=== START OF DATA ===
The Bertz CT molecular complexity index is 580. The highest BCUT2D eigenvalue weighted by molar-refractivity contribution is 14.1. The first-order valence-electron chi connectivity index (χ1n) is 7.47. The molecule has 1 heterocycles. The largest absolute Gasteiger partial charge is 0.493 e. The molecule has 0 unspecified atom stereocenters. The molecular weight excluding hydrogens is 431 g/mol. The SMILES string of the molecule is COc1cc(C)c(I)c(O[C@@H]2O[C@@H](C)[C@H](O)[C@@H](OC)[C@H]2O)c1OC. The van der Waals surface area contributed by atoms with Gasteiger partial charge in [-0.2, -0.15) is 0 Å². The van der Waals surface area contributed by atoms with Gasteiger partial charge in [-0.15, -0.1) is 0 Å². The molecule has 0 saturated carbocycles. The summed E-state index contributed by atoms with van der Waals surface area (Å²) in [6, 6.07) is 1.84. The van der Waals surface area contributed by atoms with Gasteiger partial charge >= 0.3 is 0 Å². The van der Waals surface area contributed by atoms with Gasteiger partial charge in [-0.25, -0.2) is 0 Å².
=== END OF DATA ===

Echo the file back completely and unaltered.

The Bertz CT molecular complexity index is 580. The highest BCUT2D eigenvalue weighted by molar-refractivity contribution is 14.1. The first-order valence-electron chi connectivity index (χ1n) is 7.47. The molecule has 1 heterocycles. The largest absolute Gasteiger partial charge is 0.493 e. The molecule has 0 unspecified atom stereocenters. The molecular weight excluding hydrogens is 431 g/mol. The SMILES string of the molecule is COc1cc(C)c(I)c(O[C@@H]2O[C@@H](C)[C@H](O)[C@@H](OC)[C@H]2O)c1OC. The van der Waals surface area contributed by atoms with Gasteiger partial charge in [-0.2, -0.15) is 0 Å². The van der Waals surface area contributed by atoms with Gasteiger partial charge in [-0.15, -0.1) is 0 Å². The molecule has 0 saturated carbocycles. The summed E-state index contributed by atoms with van der Waals surface area (Å²) in [6, 6.07) is 1.84. The van der Waals surface area contributed by atoms with Gasteiger partial charge >= 0.3 is 0 Å². The van der Waals surface area contributed by atoms with Gasteiger partial charge in [-0.25, -0.2) is 0 Å².